Easter on Facebook and by the Empty Tomb!
The Facebook post of a vicar friend of mine a couple of Easters ago read: ‘Tonight's heresy out of the blue from Lent group participant, “we don't believe that Jesus really died, do we?”
Me, trying not to fall off my chair, “Er, yes, I think we do.”’ Sometimes we find the incredible truth of the Easter story too much to believe. But then, if it weren’t too good to be true, it wouldn’t be worth believing in!
For me, Mary Magdalene is the one who brings me the truth, truth that comforts, truth that challenges, truth that sets us free. Much of what we think we know of her is false, but we do know that she was demon possessed, indeed as possessed as one could imagine, with seven demons, the Jewish symbolic number for a complete set. Jesus had exorcised them from her, and she had gone from being an outcast to being his follower.
There is a film called ‘The World in Darkness’, about an archaeologist excavating in Jerusalem who claims to have found a body in the tomb where Jesus had been laid. He puts a mummified body on show – the corpse that apparently proves that Jesus had not risen from the dead.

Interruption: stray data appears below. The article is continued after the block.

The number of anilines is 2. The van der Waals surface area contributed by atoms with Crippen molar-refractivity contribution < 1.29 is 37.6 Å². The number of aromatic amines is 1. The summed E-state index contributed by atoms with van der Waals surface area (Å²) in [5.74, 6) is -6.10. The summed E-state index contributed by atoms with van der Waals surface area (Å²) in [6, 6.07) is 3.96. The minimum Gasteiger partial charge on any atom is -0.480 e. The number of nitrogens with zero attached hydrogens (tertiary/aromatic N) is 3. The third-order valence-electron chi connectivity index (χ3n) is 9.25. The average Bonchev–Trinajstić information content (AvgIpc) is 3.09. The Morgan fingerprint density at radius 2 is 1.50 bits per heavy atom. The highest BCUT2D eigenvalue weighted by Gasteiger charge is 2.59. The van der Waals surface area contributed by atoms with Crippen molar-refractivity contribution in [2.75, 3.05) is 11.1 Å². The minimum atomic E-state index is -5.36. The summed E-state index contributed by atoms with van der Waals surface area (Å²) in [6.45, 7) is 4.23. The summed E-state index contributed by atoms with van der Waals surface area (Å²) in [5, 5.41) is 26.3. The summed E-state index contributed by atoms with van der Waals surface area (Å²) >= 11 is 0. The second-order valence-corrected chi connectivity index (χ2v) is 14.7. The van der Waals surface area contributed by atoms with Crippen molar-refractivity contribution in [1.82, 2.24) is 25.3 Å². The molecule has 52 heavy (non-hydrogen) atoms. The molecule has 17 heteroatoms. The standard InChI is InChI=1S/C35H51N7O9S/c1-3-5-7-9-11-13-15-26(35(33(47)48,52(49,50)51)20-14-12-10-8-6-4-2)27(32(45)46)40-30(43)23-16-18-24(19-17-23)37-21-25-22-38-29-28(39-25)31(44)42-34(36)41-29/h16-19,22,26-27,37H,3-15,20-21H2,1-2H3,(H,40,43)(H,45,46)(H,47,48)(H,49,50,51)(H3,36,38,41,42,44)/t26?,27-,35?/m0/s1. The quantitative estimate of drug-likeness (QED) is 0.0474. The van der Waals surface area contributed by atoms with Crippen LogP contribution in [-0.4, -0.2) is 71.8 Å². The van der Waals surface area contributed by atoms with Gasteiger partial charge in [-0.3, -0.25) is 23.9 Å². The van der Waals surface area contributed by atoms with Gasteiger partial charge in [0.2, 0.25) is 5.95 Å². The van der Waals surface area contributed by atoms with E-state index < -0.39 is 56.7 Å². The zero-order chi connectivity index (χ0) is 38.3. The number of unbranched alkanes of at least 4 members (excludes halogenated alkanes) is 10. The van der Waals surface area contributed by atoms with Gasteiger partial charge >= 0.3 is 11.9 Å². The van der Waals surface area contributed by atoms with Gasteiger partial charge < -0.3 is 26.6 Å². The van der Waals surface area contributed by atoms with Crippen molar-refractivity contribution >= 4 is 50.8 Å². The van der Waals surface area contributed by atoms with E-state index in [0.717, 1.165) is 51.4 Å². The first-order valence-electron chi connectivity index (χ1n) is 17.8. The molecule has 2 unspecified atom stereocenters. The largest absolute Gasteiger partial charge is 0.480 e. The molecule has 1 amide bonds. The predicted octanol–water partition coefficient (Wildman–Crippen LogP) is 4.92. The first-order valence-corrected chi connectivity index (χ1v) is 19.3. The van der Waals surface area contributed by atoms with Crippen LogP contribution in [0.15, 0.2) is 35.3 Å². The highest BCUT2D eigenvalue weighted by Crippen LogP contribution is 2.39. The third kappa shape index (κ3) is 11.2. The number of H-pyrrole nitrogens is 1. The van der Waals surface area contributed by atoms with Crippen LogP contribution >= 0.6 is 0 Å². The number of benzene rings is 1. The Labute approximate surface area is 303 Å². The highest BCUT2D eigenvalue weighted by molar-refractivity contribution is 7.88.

The film then paints a picture of a world plunged into gloom – caring communities are disbanded and cathedrals are demolished. The world has ultimately become a less vibrant place without Christianity and it is as if the colour has drained from the richness of life’s tapestry. And then, finally, (Warning – Plot Spoiler!) the archaeologist on his deathbed confesses that he had lied to get famous, and that the tomb he discovered had been empty.
‘The World in Darkness’ illustrates that we should bring life, and life in all of its abundance to the world around us. Or to put it another way, the church should not (just) be about morals and values, but should bring life and colour and light to our community.
In a similar way we should ask ourselves, do our choices reflect a need to bring life and light to our community, or are our choices cynical and self-serving? I do find a lot of social media discourse is ultimately very demanding and judgemental.